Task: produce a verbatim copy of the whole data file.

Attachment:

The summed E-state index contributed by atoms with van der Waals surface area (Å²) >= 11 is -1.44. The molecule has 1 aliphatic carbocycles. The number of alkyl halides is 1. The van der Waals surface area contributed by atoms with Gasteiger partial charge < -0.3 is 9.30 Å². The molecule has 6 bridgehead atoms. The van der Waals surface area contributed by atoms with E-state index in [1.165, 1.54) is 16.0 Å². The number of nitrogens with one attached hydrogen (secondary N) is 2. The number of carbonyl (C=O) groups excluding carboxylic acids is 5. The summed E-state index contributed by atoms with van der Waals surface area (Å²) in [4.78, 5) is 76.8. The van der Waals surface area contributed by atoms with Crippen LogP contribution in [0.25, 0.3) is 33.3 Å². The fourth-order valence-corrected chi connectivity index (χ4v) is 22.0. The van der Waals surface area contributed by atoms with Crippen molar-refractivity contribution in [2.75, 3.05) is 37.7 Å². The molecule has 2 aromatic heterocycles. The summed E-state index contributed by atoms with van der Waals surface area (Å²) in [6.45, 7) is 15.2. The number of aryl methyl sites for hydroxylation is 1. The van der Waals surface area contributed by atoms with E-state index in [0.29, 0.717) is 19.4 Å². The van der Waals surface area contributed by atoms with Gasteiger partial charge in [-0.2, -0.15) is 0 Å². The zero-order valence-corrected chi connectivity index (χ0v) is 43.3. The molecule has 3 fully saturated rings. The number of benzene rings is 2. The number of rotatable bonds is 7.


The summed E-state index contributed by atoms with van der Waals surface area (Å²) >= 11 is -1.44. The molecule has 1 aliphatic carbocycles. The number of alkyl halides is 1. The van der Waals surface area contributed by atoms with Gasteiger partial charge < -0.3 is 9.30 Å². The molecule has 6 bridgehead atoms. The van der Waals surface area contributed by atoms with E-state index in [1.165, 1.54) is 16.0 Å². The number of nitrogens with one attached hydrogen (secondary N) is 2. The number of carbonyl (C=O) groups excluding carboxylic acids is 5. The summed E-state index contributed by atoms with van der Waals surface area (Å²) in [4.78, 5) is 76.8. The van der Waals surface area contributed by atoms with Crippen LogP contribution in [0.25, 0.3) is 33.3 Å². The fourth-order valence-corrected chi connectivity index (χ4v) is 22.0. The van der Waals surface area contributed by atoms with Crippen molar-refractivity contribution in [2.75, 3.05) is 37.7 Å². The molecule has 2 aromatic heterocycles. The summed E-state index contributed by atoms with van der Waals surface area (Å²) in [6.45, 7) is 15.2. The number of aryl methyl sites for hydroxylation is 1. The van der Waals surface area contributed by atoms with E-state index in [0.29, 0.717) is 19.4 Å². The van der Waals surface area contributed by atoms with Gasteiger partial charge in [-0.2, -0.15) is 0 Å². The zero-order valence-corrected chi connectivity index (χ0v) is 43.3. The molecule has 3 fully saturated rings. The number of benzene rings is 2. The number of rotatable bonds is 7.